When Cboe Global Markets flipped the switch on its trading floor in mid-March and temporarily moved to all-electronic trading in response to the COVID-19 crisis, it also heralded a period of change for the options industry.
“It was a big, big move to take robust open outcry trading to all-electronic over a weekend,” said Ed Tilly, Cboe Global Markets’s CEO, chairman and president, in an interview at the STA’s 2020 Market Structure Virtual Conference on Wednesday.
One change that appeared to be well-received by customers during Cboe’s temporary closure of the trading floor was the implementation of a modified version of AIM (automated improvement mechanism) for Cboe S&P 500 options (SPX). AIM offers potential price improvement through an auction process — something that became more important when Cboe went to an all-electronic format.
Traditionally, SPX tends to trade in large-size orders with more complex strategies. As Tilly put it, replicating hybrid trading of SPX is not easy on an all-electronic platform when it “comes in hundreds of thousands of flavors.”
In a later STA panel discussion, Tommy Martin, managing director and head of sales strategy and operations at DASH Financial Technologies, said, “S&P options are some of the most clunky orders there are to do” because of their complex nature. Orders are often sent to the trading floor “with the expectation that the floor broker is a backstop.”
Cboe reopened the floor on June 15, but customers asked the exchange to continue to offer the modified version of AIM, an exchange representative said. Cboe submitted a rule filing for [[https://bit.ly/3ns0XB0|the amendment]] in June that is still pending regulatory approval.
“We never would have been able to execute for our customers during COVID-19 without the cooperation of the SEC,” Tilly said. He added that while the exchange and the regulator did not always see eye-to-eye, their relationship during the stressful period of the coronavirus “was a perfect model.”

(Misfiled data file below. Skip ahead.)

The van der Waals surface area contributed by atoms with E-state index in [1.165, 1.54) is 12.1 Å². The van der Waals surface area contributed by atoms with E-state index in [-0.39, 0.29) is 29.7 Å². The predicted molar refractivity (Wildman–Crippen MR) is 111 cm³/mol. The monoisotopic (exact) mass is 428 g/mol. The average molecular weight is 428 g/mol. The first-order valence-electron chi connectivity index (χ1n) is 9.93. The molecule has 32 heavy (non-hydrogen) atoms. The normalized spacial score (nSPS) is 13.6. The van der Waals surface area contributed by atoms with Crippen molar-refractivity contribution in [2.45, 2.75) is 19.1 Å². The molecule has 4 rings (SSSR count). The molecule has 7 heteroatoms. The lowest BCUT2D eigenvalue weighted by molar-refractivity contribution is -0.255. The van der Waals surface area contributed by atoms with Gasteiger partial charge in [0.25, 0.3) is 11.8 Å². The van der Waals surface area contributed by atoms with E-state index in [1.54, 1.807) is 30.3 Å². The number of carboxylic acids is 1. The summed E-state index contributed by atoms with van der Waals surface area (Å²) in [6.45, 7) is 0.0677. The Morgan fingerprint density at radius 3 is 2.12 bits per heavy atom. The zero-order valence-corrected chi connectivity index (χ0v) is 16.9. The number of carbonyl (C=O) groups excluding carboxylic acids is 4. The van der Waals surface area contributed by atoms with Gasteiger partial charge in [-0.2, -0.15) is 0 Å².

Martin said options spreads initially widened with the onset of the pandemic, but “the markets ended up coming back … and the S&P performed better, or at least as well” as it did pre-COVID.
Trading floors also have rebounded. Martin said activity has returned to levels close to where they were before COVID hit. But he added that recent OCC data suggests that while options volume is robust, the mix of activity has changed. “The retail experience has never been better than it is now,” but funds have pulled back, Martin said.
“Some of the more staid, passive investors are waiting it out,” said Sandor Lehoczky, managing director and principal at Jane Street.
At the same time, a new group of investors have entered the market, said Paul Jiganti, a managing director at IMC. The “Robinhood movement” — a reference to the commission-free online investment company — pushed markets to do better, “and capital markets have become more democratized in the process,” he said.
Lehoczky noted options open interest has not kept pace with the rise in options volume, which suggests growth in same day “in and out” trades. Is it sustainable? “I do worry about these new investors coming in,” he said.
In addition, looking ahead six months, Cboe Volatility Index (VIX) futures “suggest high levels of volatility.”
“The VIX market suggests no one is going to sleep for a long period of time,” Lehoczky said.